The next edition of EA Sports' embattled college football series will lose only one school from a lineup of more than 120 next year, though two conferences will stop licensing their trademarks to the game, according to a source with direct knowledge of the matter. The Southeastern Conference, which yesterday told ESPN it would opt out, will in fact appear in this game.

The university, which was not identified, will be the only team that appeared in this year's NCAA Football 14 but will not appear in the next edition of the game. The source said EA Sports intends to release a list naming all of its licensing partners for next year's edition of the game soon. Our source has seen that list.

This source said the Pac-12 and the Big Ten will not appear as licensed conferences, consistent with statements those two conferences gave to media yesterday. However, the SEC will return, despite a statement it gave to ESPN yesterday that the league would no longer license its trademarks to video games.

That statement was apparently made prematurely. The SEC's licensing agreement calls for it to appear in EA Sports' next college football video game (which must be renamed because the NCAA itself has opted out.) The SEC is said to be honoring that agreement.


[Clarification: Originally this article said the SEC had renewed its agreement with EA Sports. The SEC has said, per ESPN's Kristi Dosh, that it has not renewed its license and that it will finish out the year of its contract. That year could extend through the July 2014 release of EA Sports' next college football game.]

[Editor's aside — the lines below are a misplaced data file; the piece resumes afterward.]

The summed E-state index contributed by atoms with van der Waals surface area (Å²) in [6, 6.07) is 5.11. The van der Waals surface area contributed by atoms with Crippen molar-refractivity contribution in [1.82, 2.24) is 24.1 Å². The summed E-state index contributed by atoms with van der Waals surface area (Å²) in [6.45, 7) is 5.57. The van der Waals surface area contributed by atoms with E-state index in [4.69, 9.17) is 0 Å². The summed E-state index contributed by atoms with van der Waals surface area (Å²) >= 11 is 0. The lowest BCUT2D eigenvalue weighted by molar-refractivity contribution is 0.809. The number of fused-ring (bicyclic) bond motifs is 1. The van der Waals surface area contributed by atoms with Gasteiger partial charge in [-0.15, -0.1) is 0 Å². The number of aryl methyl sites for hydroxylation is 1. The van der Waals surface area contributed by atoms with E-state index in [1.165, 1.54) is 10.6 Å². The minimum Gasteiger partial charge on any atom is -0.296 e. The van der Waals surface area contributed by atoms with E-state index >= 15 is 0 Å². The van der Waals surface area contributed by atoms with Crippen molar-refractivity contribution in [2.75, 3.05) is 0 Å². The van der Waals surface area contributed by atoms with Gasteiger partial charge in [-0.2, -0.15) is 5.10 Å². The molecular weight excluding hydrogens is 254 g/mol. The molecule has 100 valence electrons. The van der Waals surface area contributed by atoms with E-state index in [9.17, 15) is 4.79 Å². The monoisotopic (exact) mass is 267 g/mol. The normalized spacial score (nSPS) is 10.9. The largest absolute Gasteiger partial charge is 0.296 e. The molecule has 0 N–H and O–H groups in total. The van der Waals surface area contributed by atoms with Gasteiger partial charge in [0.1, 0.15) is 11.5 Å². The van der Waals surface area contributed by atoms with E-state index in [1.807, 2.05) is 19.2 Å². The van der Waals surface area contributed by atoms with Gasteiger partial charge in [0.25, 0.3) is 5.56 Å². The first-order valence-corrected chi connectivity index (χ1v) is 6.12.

A conference's appearance in the video game is a different thing from its membership's appearances. Individual universities make the decision whether to license their trademarks to a video game, or to any product. A conference withdrawing means its logos, name and features such as an official championship game must be removed from the game.


The decision to opt out of video game licensing is widely seen as motivated by ongoing litigation brought by former players who say their likenesses are used without their permission or compensation in video games and other products.

The lone holdout university, according to our source, is not Washington—whose athletics director today told a Seattle Times live chat that his department would recommend the university not renew its agreement. Evidently Washington has also renewed for at least one year more to appear in EA Sports' college series.


Additionally, this source said that two universities in the second-tier Football Championship Subdivision have told EA Sports they wanted for their symbols to be removed from the TeamBuilder web application the game uses to allow players to create custom teams. That request will be honored.

This list of licensors is due to be released "soon," but may not be coming later this evening.


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